The Road Ahead

Today we begin a new chapter at Creekside Church. This is my first Sunday after as lead pastor of this amazing church. I know that I have a lot to learn as we move forward. I am trusting that Jesus will continue to do the work that he has already started in me.

There will be challenges.

There will be celebrations.

There will be lives changed by the Gospel.

Creekside as we look to the future together I ask that you pray with me. Pray for me and my family. Pray for the people in our neighborhoods, workplaces, and schools. Pray that we will always say yes to the mission of helping people discover, trust and love Jesus Christ.

As we are launching Creekside Lynnwood, pray for wisdom and favor in the neighborhood. Pray the congregation in Lynnwood that we will build unity around the mission. Pray for the leadership teams in both campuses.

The road ahead of us is exciting and I am looking forward to going on this journey together. Let’s see where Jesus takes us.

Missional Spirituality (Review)

Missional is a buzzword in the North American Church.  It’s a buzzword with a lot of ambiguity.  What does it mean to be missional?  What is a missional church?  What is a missional follower of Jesus?  These are all questions that church leaders are asking.  And there are many resources that are trying to provide some clarity to these questions.

Missional Spirituality (Paperback, Kindle) by Roger Helland and Leonard Hjalmarson is one of these many books.  Unlike many of the other texts that I’ve been reading on the subject.  Missional Spirituality builds its foundation on Jesus response to the question, “What is the greatest commandment?”  Jesus’ reply to this question is, “Love the Lord your God with all your heart, soul, mind and strength.  The second is like it, love your neighbor as yourself.”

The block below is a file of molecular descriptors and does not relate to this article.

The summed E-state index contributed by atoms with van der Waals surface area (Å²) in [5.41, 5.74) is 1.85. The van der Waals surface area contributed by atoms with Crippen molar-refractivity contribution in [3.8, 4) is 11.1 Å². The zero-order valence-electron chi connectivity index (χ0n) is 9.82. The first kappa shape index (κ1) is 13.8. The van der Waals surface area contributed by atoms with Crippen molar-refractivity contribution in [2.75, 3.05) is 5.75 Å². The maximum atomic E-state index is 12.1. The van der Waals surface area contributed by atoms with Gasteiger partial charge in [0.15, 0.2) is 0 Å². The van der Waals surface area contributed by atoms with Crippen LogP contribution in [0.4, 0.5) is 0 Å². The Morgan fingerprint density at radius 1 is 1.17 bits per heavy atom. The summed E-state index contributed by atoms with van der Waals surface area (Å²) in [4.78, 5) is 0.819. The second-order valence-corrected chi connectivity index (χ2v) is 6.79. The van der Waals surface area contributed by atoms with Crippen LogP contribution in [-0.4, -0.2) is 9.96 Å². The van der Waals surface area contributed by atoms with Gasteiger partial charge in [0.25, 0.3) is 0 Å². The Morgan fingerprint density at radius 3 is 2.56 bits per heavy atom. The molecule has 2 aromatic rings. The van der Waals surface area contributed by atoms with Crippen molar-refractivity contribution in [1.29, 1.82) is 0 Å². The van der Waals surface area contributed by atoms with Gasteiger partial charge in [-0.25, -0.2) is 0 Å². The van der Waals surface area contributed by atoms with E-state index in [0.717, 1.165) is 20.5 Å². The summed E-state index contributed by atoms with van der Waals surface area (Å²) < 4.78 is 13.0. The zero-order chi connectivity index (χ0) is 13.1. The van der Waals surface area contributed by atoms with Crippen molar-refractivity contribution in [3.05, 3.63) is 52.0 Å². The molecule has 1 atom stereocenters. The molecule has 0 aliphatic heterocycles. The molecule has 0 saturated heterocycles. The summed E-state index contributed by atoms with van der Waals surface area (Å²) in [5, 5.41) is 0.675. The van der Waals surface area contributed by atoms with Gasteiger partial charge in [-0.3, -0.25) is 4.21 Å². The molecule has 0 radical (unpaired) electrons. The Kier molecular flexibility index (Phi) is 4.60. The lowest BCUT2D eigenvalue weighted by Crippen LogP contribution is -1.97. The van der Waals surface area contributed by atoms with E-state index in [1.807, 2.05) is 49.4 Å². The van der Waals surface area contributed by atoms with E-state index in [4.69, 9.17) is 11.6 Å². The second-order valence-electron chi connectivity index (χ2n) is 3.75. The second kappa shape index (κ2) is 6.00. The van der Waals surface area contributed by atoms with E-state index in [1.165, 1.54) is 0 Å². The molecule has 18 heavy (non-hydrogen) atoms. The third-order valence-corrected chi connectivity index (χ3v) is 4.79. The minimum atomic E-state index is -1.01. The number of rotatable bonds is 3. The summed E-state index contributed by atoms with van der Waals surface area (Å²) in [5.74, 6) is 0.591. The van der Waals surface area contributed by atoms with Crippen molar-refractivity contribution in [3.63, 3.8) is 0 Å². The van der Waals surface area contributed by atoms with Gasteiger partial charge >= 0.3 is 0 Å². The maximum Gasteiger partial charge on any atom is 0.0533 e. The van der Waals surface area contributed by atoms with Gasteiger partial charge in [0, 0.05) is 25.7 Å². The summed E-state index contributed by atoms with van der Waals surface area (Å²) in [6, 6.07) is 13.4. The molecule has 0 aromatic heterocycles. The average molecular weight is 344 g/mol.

From this response Helland and Hjalmarson begin to investigate what it means to love the Lord with all your heart, soul, mind and strength.  They focus on practices that help believers grow in their love for the Lord in all four of these arenas.  This is important as it helps people build faith and knowledge about God and move them into living the mission of God.  The authors then go into examining what it means to love your neighbor as yourself.

Missional Spirituality is by no means a ground breaking revolutionary text on what the church should be doing to be more “missional”.  However, it is a helpful text for church leaders and non-church leaders to begin to figure out what it means to live in God’s mission of grace and saving the world.

Groups Coach

Yesterday I talked about the importance of starting and maintaining the projects that you know you can pour yourself into.

One of the projects that I have started and I want to make sure that I can keep focused on and maintain a strong level of commitment to is Groups Coach

Groups Coach is a training initiative for our Groups Ministry at Creekside Church.  The goal is to produce a weekly 10 minute podcast that our leaders can listen to for quick training sessions.  The beauty of the podcast is that it’s available when the leaders are available instead of trying to work everybody’s schedule into a meeting.  There will still be needs for meetings of course, but this way training will be in small doses instead of trying to drink from the fire hose.

Out of this there is also a blog project to post groups and community related articles and ideas.

And this is a resource that I want to give away for free.

So if there are any folks out there who need resources for training group leaders, then please check out Groups Coach, and please tell your friends, colleagues pets etc know about it as well.

The Groups Coach Blog  GroupsCoach.tumblr.com

Groups Coach Twitter: twitter.com/groupscoach

email ideas for groups coach to coachinggroups@gmail.com

Nouwen on Leadership and Theological Reflection

Without solid theological reflection, future leaders will be little more than pseudo-psychologists, pseudo-sociologist, pseudo social workers.  They will think of themselves as enablers, facilitators, role models, father or mother figures, big brothers or big sisters, and so on, and thus join the countless men and women who make a living by trying to help their fellow human beings cope with the stresses and strains of everyday living.

But that has little to do with Christian leadership because the Christian leader things, speaks, and acts in the name of Jesus, who came to free humanity form the power of death and open the way to eternal life.  To be such a leader, it is essential to be able to discern from moment to moment how God acts in human history and how the personal, communal, national and international events that occur during our lives can make us more and more sensitive to the ways in which we are led to the cross and through the cross to the resurrection.